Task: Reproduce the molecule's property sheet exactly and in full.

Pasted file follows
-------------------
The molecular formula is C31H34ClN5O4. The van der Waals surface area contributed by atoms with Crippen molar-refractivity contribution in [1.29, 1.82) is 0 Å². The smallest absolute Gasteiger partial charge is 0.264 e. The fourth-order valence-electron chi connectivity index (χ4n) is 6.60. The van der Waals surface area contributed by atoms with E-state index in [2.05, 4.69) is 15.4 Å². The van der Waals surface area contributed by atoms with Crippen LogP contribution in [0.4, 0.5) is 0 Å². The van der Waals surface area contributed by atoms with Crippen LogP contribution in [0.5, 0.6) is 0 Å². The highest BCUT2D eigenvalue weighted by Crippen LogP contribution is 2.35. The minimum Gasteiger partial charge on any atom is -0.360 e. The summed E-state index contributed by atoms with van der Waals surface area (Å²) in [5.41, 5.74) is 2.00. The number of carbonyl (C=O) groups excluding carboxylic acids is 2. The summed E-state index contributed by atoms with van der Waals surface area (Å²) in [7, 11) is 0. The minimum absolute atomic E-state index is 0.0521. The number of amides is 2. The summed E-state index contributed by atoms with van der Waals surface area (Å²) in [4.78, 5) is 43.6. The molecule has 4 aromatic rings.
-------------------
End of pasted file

The molecular formula is C31H34ClN5O4. The van der Waals surface area contributed by atoms with Crippen molar-refractivity contribution in [1.29, 1.82) is 0 Å². The smallest absolute Gasteiger partial charge is 0.264 e. The fourth-order valence-electron chi connectivity index (χ4n) is 6.60. The van der Waals surface area contributed by atoms with E-state index in [2.05, 4.69) is 15.4 Å². The van der Waals surface area contributed by atoms with Crippen LogP contribution in [0.4, 0.5) is 0 Å². The van der Waals surface area contributed by atoms with Crippen LogP contribution in [0.5, 0.6) is 0 Å². The highest BCUT2D eigenvalue weighted by Crippen LogP contribution is 2.35. The minimum Gasteiger partial charge on any atom is -0.360 e. The summed E-state index contributed by atoms with van der Waals surface area (Å²) in [5.41, 5.74) is 2.00. The number of carbonyl (C=O) groups excluding carboxylic acids is 2. The summed E-state index contributed by atoms with van der Waals surface area (Å²) in [7, 11) is 0. The minimum absolute atomic E-state index is 0.0521. The number of amides is 2. The summed E-state index contributed by atoms with van der Waals surface area (Å²) in [4.78, 5) is 43.6. The molecule has 4 aromatic rings.